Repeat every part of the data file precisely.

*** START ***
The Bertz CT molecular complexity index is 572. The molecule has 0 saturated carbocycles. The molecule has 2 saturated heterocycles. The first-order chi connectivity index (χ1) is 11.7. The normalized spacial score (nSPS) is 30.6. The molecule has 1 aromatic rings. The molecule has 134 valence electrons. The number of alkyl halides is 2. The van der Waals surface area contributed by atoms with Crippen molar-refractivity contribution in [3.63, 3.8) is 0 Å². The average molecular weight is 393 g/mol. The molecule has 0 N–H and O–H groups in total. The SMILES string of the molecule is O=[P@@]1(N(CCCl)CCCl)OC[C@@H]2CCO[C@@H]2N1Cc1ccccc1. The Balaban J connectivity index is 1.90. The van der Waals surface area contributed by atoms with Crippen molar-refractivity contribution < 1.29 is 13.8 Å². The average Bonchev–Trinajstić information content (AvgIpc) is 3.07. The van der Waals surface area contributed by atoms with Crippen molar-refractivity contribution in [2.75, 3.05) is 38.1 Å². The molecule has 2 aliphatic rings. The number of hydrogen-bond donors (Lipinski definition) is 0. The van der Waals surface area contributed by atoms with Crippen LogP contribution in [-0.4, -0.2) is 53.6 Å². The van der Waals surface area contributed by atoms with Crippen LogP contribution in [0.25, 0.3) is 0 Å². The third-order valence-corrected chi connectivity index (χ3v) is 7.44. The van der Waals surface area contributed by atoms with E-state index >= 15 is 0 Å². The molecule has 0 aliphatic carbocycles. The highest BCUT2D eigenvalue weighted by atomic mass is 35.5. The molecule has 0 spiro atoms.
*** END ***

The Bertz CT molecular complexity index is 572. The molecule has 0 saturated carbocycles. The molecule has 2 saturated heterocycles. The first-order chi connectivity index (χ1) is 11.7. The normalized spacial score (nSPS) is 30.6. The molecule has 1 aromatic rings. The molecule has 134 valence electrons. The number of alkyl halides is 2. The van der Waals surface area contributed by atoms with Crippen molar-refractivity contribution in [3.63, 3.8) is 0 Å². The average molecular weight is 393 g/mol. The molecule has 0 N–H and O–H groups in total. The SMILES string of the molecule is O=[P@@]1(N(CCCl)CCCl)OC[C@@H]2CCO[C@@H]2N1Cc1ccccc1. The Balaban J connectivity index is 1.90. The van der Waals surface area contributed by atoms with Crippen molar-refractivity contribution < 1.29 is 13.8 Å². The average Bonchev–Trinajstić information content (AvgIpc) is 3.07. The van der Waals surface area contributed by atoms with Crippen molar-refractivity contribution in [2.75, 3.05) is 38.1 Å². The molecule has 2 aliphatic rings. The number of hydrogen-bond donors (Lipinski definition) is 0. The van der Waals surface area contributed by atoms with Crippen LogP contribution in [-0.4, -0.2) is 53.6 Å². The van der Waals surface area contributed by atoms with Crippen LogP contribution in [0.25, 0.3) is 0 Å². The third-order valence-corrected chi connectivity index (χ3v) is 7.44. The van der Waals surface area contributed by atoms with E-state index >= 15 is 0 Å². The molecule has 0 aliphatic carbocycles. The highest BCUT2D eigenvalue weighted by atomic mass is 35.5. The molecule has 0 spiro atoms.